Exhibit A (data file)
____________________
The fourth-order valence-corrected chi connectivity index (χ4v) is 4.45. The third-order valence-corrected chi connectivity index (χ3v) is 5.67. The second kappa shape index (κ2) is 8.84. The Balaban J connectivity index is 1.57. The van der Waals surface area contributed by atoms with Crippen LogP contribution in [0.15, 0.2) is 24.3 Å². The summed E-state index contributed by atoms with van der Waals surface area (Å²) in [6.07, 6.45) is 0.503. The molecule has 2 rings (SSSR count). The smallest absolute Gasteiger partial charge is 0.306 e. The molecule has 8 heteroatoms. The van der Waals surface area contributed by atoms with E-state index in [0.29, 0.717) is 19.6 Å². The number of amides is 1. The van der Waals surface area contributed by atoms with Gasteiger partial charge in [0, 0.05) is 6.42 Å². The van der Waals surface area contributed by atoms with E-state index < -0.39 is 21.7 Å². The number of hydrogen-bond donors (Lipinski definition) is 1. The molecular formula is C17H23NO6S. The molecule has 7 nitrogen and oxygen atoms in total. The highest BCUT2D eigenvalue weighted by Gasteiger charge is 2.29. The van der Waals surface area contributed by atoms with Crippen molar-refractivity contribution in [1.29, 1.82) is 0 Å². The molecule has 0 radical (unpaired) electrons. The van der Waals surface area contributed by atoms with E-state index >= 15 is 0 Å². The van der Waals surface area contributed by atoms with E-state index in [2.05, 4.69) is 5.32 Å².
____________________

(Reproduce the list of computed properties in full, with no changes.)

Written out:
The fourth-order valence-corrected chi connectivity index (χ4v) is 4.45. The third-order valence-corrected chi connectivity index (χ3v) is 5.67. The second kappa shape index (κ2) is 8.84. The Balaban J connectivity index is 1.57. The van der Waals surface area contributed by atoms with Crippen LogP contribution in [0.15, 0.2) is 24.3 Å². The summed E-state index contributed by atoms with van der Waals surface area (Å²) in [6.07, 6.45) is 0.503. The molecule has 2 rings (SSSR count). The smallest absolute Gasteiger partial charge is 0.306 e. The molecule has 8 heteroatoms. The van der Waals surface area contributed by atoms with E-state index in [0.29, 0.717) is 19.6 Å². The number of amides is 1. The van der Waals surface area contributed by atoms with Gasteiger partial charge in [0, 0.05) is 6.42 Å². The van der Waals surface area contributed by atoms with E-state index < -0.39 is 21.7 Å². The number of hydrogen-bond donors (Lipinski definition) is 1. The molecular formula is C17H23NO6S. The molecule has 7 nitrogen and oxygen atoms in total. The highest BCUT2D eigenvalue weighted by Gasteiger charge is 2.29. The van der Waals surface area contributed by atoms with Crippen molar-refractivity contribution in [1.29, 1.82) is 0 Å². The molecule has 0 radical (unpaired) electrons. The van der Waals surface area contributed by atoms with E-state index >= 15 is 0 Å². The van der Waals surface area contributed by atoms with E-state index in [2.05, 4.69) is 5.32 Å².